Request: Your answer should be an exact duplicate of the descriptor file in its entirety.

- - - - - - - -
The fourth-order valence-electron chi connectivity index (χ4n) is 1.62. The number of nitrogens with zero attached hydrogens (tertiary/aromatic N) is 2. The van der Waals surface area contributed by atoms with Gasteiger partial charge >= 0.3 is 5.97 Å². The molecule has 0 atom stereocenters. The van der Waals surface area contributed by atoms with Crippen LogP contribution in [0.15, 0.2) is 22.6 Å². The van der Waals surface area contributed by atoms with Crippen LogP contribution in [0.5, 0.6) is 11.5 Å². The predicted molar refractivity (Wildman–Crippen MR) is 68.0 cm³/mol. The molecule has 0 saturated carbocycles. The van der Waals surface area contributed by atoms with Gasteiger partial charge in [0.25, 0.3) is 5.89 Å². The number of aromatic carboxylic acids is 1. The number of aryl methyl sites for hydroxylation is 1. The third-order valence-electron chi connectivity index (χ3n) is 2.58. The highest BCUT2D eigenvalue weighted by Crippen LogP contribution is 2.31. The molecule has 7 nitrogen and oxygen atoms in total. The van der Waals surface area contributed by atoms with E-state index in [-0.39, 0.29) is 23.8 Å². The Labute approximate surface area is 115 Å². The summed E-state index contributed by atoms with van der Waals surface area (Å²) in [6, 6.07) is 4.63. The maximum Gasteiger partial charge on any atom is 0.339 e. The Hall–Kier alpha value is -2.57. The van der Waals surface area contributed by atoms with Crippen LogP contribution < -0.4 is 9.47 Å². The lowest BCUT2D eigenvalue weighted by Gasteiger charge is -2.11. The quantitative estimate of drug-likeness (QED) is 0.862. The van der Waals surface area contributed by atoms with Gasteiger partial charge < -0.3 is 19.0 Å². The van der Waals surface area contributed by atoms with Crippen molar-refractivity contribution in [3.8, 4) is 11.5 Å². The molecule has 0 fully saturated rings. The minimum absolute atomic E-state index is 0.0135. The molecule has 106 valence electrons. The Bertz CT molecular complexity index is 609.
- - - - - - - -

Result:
The fourth-order valence-electron chi connectivity index (χ4n) is 1.62. The number of nitrogens with zero attached hydrogens (tertiary/aromatic N) is 2. The van der Waals surface area contributed by atoms with Gasteiger partial charge >= 0.3 is 5.97 Å². The molecule has 0 atom stereocenters. The van der Waals surface area contributed by atoms with Crippen LogP contribution in [0.15, 0.2) is 22.6 Å². The van der Waals surface area contributed by atoms with Crippen LogP contribution in [0.5, 0.6) is 11.5 Å². The predicted molar refractivity (Wildman–Crippen MR) is 68.0 cm³/mol. The molecule has 0 saturated carbocycles. The van der Waals surface area contributed by atoms with Gasteiger partial charge in [0.25, 0.3) is 5.89 Å². The number of aromatic carboxylic acids is 1. The number of aryl methyl sites for hydroxylation is 1. The third-order valence-electron chi connectivity index (χ3n) is 2.58. The highest BCUT2D eigenvalue weighted by Crippen LogP contribution is 2.31. The molecule has 7 nitrogen and oxygen atoms in total. The van der Waals surface area contributed by atoms with E-state index in [-0.39, 0.29) is 23.8 Å². The Labute approximate surface area is 115 Å². The summed E-state index contributed by atoms with van der Waals surface area (Å²) in [6, 6.07) is 4.63. The maximum Gasteiger partial charge on any atom is 0.339 e. The Hall–Kier alpha value is -2.57. The van der Waals surface area contributed by atoms with Crippen LogP contribution < -0.4 is 9.47 Å². The lowest BCUT2D eigenvalue weighted by Gasteiger charge is -2.11. The quantitative estimate of drug-likeness (QED) is 0.862. The van der Waals surface area contributed by atoms with Gasteiger partial charge < -0.3 is 19.0 Å². The van der Waals surface area contributed by atoms with Crippen molar-refractivity contribution in [3.8, 4) is 11.5 Å². The molecule has 0 fully saturated rings. The minimum absolute atomic E-state index is 0.0135. The molecule has 106 valence electrons. The Bertz CT molecular complexity index is 609.